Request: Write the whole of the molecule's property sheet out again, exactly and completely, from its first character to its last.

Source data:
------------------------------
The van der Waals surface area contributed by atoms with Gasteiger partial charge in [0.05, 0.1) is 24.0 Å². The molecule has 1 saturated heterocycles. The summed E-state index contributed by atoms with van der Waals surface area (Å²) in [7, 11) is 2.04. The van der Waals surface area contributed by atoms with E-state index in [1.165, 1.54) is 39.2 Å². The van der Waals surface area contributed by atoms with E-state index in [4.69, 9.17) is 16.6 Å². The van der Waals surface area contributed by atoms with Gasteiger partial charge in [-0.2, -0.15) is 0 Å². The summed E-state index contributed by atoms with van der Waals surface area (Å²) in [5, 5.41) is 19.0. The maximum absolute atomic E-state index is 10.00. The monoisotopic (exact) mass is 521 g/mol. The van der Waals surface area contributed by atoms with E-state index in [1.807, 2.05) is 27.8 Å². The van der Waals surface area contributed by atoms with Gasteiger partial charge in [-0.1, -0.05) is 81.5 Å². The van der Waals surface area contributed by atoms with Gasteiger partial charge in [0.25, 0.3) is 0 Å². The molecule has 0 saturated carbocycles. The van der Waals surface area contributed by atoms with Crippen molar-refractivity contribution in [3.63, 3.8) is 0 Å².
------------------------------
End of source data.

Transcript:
The van der Waals surface area contributed by atoms with Gasteiger partial charge in [0.05, 0.1) is 24.0 Å². The molecule has 1 saturated heterocycles. The summed E-state index contributed by atoms with van der Waals surface area (Å²) in [7, 11) is 2.04. The van der Waals surface area contributed by atoms with E-state index in [1.165, 1.54) is 39.2 Å². The van der Waals surface area contributed by atoms with E-state index in [4.69, 9.17) is 16.6 Å². The van der Waals surface area contributed by atoms with Gasteiger partial charge in [-0.2, -0.15) is 0 Å². The summed E-state index contributed by atoms with van der Waals surface area (Å²) in [5, 5.41) is 19.0. The maximum absolute atomic E-state index is 10.00. The monoisotopic (exact) mass is 521 g/mol. The van der Waals surface area contributed by atoms with E-state index in [1.807, 2.05) is 27.8 Å². The van der Waals surface area contributed by atoms with Gasteiger partial charge in [-0.1, -0.05) is 81.5 Å². The van der Waals surface area contributed by atoms with Gasteiger partial charge in [0.25, 0.3) is 0 Å². The molecule has 0 saturated carbocycles. The van der Waals surface area contributed by atoms with Crippen molar-refractivity contribution in [3.63, 3.8) is 0 Å².